Chiesa di Santa Maria sopra Minerva
Used for worship since 1539, in obedience to Pope Paul III's wishes, it was built inside an ancient Roman temple.
Even from the Early Middle Ages, the cell of the temple was used as a little church dedicated to San Donato. After it had passed to the Benedictines, the whole complex underwent a further period of degradation, in that it was used for humble living quarters and workshops. During the 13th century, it was taken over by the Comune, who divided the structure into two floors, assigning the lower floor for use a prison and the one above as a Council hall.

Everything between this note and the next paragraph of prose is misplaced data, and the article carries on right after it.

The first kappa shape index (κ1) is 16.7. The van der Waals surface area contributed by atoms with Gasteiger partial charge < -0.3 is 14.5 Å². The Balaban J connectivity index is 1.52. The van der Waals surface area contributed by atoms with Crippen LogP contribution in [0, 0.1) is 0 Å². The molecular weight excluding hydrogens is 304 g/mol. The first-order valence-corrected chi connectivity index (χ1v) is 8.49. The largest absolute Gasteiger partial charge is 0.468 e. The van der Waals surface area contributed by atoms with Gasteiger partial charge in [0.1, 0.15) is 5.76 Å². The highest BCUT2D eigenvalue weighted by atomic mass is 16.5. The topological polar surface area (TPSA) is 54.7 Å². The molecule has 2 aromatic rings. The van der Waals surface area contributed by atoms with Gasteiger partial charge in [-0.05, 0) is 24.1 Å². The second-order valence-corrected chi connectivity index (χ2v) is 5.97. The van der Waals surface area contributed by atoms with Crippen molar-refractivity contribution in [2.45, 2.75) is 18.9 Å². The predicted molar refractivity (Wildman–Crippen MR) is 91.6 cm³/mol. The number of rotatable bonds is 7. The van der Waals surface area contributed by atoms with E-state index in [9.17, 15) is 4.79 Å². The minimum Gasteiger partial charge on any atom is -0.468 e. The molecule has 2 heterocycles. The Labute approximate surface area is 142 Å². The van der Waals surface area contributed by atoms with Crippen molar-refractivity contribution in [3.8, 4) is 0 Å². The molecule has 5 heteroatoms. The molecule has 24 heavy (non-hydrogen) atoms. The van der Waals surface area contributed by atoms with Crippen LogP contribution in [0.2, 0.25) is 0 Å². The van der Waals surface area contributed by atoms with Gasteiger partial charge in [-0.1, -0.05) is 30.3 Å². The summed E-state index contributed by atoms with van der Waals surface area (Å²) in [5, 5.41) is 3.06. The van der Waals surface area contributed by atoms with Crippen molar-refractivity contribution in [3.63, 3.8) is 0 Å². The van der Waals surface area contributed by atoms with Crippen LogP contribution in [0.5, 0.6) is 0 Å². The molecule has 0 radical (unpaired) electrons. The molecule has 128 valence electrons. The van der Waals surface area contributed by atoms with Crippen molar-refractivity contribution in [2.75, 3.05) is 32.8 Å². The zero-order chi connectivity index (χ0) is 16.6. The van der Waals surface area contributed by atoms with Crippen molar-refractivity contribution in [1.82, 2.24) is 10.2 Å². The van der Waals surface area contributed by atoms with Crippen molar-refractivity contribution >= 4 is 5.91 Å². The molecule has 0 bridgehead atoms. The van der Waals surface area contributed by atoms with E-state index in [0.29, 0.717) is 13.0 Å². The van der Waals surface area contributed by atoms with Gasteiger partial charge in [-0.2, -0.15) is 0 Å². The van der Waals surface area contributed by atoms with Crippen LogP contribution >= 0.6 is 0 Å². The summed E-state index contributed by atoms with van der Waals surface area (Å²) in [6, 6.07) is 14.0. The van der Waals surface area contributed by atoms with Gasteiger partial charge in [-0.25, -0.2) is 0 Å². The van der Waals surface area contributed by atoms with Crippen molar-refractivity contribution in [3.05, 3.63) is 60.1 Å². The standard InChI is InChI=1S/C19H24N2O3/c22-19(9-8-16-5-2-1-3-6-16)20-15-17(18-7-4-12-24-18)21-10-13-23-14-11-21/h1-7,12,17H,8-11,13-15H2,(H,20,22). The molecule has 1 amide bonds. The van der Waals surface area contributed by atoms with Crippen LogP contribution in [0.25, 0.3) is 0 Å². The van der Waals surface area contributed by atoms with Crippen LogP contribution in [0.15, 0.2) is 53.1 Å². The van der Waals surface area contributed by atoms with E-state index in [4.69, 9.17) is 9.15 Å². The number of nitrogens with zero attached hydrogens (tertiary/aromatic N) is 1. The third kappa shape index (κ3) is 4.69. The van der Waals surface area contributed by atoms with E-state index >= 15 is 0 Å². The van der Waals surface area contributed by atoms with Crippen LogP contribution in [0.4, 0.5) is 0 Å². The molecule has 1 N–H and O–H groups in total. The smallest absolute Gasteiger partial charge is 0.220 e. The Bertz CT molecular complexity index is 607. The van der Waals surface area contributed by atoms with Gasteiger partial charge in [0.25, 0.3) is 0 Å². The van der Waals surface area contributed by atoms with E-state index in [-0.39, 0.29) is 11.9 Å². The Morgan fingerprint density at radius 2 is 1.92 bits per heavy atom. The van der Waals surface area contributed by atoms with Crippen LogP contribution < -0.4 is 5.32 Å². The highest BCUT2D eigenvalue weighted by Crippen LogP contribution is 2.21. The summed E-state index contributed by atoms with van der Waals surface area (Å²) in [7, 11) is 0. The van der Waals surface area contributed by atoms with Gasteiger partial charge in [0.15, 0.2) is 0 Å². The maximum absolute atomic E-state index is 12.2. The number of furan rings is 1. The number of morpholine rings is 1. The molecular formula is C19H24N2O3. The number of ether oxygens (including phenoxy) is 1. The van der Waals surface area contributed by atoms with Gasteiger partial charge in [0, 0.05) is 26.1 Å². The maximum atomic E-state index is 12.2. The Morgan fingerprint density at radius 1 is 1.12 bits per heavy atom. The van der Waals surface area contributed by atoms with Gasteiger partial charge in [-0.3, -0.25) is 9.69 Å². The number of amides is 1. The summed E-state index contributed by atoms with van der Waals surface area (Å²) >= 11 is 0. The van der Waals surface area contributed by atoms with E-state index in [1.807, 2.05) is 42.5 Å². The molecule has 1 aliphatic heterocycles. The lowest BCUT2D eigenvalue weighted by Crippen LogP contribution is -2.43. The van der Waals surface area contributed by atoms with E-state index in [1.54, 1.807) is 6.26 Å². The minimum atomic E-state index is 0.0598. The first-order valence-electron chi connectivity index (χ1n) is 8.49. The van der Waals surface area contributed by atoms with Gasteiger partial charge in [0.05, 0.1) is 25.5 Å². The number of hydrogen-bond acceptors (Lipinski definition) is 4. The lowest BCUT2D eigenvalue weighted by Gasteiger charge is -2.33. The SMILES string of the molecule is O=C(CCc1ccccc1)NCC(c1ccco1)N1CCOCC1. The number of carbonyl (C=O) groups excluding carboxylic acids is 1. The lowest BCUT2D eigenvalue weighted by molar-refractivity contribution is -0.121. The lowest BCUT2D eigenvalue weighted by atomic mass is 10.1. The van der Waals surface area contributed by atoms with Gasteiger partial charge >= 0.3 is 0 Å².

The current appearance of the interior dates back to the 17th-18th centuries; in 1634 the church, which has been called Santa Maria sopra Minerva since 1539, was raised and lengthened, following designs by Giacomo Giorgetti.
The vault was entirely frescoed mid-18th century by Francesco Appiani with the Glory of Saint Philip and the Cardinal and Theological virtues.
The two side altars, the choir and the back choir are from the same period, designed by Pietro Carattoli. The altar on the right is decorated with a painting of the Death of Saint Andrew of Avellino by Anton Maria Garbi whilst the one on the left, is the Death of Saint Joseph painted by Martin Knoeller. These artists also worked on other paintings, which today are found in the sacristy.
The high altar is decorated by exquisite seventeenth-century stuccos.
Recently restoration works have been carried out which brought to light some ruins from Roman times including the ancient temple floor and a solid support wall.